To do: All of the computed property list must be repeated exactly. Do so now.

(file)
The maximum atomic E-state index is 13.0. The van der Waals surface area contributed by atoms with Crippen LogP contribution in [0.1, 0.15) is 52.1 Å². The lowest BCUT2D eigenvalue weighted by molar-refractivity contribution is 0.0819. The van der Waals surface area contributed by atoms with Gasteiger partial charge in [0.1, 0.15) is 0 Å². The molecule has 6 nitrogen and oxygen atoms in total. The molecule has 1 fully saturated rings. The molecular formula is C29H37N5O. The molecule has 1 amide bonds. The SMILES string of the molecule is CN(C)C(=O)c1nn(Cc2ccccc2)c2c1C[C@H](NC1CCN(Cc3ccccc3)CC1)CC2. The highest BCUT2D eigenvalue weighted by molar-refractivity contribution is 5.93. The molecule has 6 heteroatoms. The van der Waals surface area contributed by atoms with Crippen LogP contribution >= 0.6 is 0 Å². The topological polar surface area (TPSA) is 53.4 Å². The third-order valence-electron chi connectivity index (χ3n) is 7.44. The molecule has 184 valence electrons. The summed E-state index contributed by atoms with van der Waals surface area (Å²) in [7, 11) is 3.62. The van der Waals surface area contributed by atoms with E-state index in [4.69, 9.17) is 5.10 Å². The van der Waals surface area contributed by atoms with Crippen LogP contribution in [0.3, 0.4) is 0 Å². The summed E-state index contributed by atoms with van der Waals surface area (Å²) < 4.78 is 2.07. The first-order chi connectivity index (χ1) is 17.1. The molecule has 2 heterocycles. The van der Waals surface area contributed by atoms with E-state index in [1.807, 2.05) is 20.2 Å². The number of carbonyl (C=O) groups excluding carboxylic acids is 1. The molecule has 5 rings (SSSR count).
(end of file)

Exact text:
The maximum atomic E-state index is 13.0. The van der Waals surface area contributed by atoms with Crippen LogP contribution in [0.1, 0.15) is 52.1 Å². The lowest BCUT2D eigenvalue weighted by molar-refractivity contribution is 0.0819. The van der Waals surface area contributed by atoms with Gasteiger partial charge in [0.1, 0.15) is 0 Å². The molecule has 6 nitrogen and oxygen atoms in total. The molecule has 1 fully saturated rings. The molecular formula is C29H37N5O. The molecule has 1 amide bonds. The SMILES string of the molecule is CN(C)C(=O)c1nn(Cc2ccccc2)c2c1C[C@H](NC1CCN(Cc3ccccc3)CC1)CC2. The highest BCUT2D eigenvalue weighted by molar-refractivity contribution is 5.93. The molecule has 6 heteroatoms. The van der Waals surface area contributed by atoms with Crippen LogP contribution >= 0.6 is 0 Å². The topological polar surface area (TPSA) is 53.4 Å². The third-order valence-electron chi connectivity index (χ3n) is 7.44. The molecule has 184 valence electrons. The summed E-state index contributed by atoms with van der Waals surface area (Å²) in [7, 11) is 3.62. The van der Waals surface area contributed by atoms with E-state index in [4.69, 9.17) is 5.10 Å². The van der Waals surface area contributed by atoms with Crippen LogP contribution in [0.3, 0.4) is 0 Å². The summed E-state index contributed by atoms with van der Waals surface area (Å²) < 4.78 is 2.07. The first-order chi connectivity index (χ1) is 17.1. The molecule has 2 heterocycles. The van der Waals surface area contributed by atoms with E-state index in [1.807, 2.05) is 20.2 Å². The number of carbonyl (C=O) groups excluding carboxylic acids is 1. The molecule has 5 rings (SSSR count).